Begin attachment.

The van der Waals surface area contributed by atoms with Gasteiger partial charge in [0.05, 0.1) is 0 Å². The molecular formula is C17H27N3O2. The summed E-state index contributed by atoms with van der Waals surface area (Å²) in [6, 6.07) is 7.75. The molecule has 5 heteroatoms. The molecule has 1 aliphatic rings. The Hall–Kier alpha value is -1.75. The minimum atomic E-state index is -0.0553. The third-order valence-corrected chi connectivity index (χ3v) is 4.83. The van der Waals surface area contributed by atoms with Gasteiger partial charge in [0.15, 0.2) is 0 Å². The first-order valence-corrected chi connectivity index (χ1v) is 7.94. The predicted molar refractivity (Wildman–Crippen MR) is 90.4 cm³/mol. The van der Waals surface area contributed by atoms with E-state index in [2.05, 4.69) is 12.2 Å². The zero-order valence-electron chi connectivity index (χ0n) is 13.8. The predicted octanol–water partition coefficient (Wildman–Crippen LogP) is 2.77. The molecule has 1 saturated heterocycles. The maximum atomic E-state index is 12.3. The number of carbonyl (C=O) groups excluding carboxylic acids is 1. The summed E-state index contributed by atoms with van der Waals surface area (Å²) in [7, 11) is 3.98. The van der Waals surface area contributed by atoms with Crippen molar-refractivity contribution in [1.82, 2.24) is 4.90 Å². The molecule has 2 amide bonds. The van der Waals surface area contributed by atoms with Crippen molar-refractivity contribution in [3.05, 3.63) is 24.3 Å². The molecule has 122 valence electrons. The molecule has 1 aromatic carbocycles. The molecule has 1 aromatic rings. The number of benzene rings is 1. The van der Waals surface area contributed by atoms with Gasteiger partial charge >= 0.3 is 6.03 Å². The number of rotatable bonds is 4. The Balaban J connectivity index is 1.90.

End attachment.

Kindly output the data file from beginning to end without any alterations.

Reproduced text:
The van der Waals surface area contributed by atoms with Gasteiger partial charge in [0.05, 0.1) is 0 Å². The molecular formula is C17H27N3O2. The summed E-state index contributed by atoms with van der Waals surface area (Å²) in [6, 6.07) is 7.75. The molecule has 5 heteroatoms. The molecule has 1 aliphatic rings. The Hall–Kier alpha value is -1.75. The minimum atomic E-state index is -0.0553. The third-order valence-corrected chi connectivity index (χ3v) is 4.83. The van der Waals surface area contributed by atoms with Gasteiger partial charge in [0.15, 0.2) is 0 Å². The first-order valence-corrected chi connectivity index (χ1v) is 7.94. The predicted molar refractivity (Wildman–Crippen MR) is 90.4 cm³/mol. The van der Waals surface area contributed by atoms with E-state index in [2.05, 4.69) is 12.2 Å². The zero-order valence-electron chi connectivity index (χ0n) is 13.8. The predicted octanol–water partition coefficient (Wildman–Crippen LogP) is 2.77. The molecule has 1 saturated heterocycles. The maximum atomic E-state index is 12.3. The number of carbonyl (C=O) groups excluding carboxylic acids is 1. The summed E-state index contributed by atoms with van der Waals surface area (Å²) in [7, 11) is 3.98. The van der Waals surface area contributed by atoms with Crippen molar-refractivity contribution in [1.82, 2.24) is 4.90 Å². The molecule has 2 amide bonds. The van der Waals surface area contributed by atoms with Crippen molar-refractivity contribution in [3.05, 3.63) is 24.3 Å². The molecule has 122 valence electrons. The molecule has 1 aromatic carbocycles. The molecule has 1 aromatic rings. The number of benzene rings is 1. The van der Waals surface area contributed by atoms with Gasteiger partial charge >= 0.3 is 6.03 Å². The number of rotatable bonds is 4. The Balaban J connectivity index is 1.90.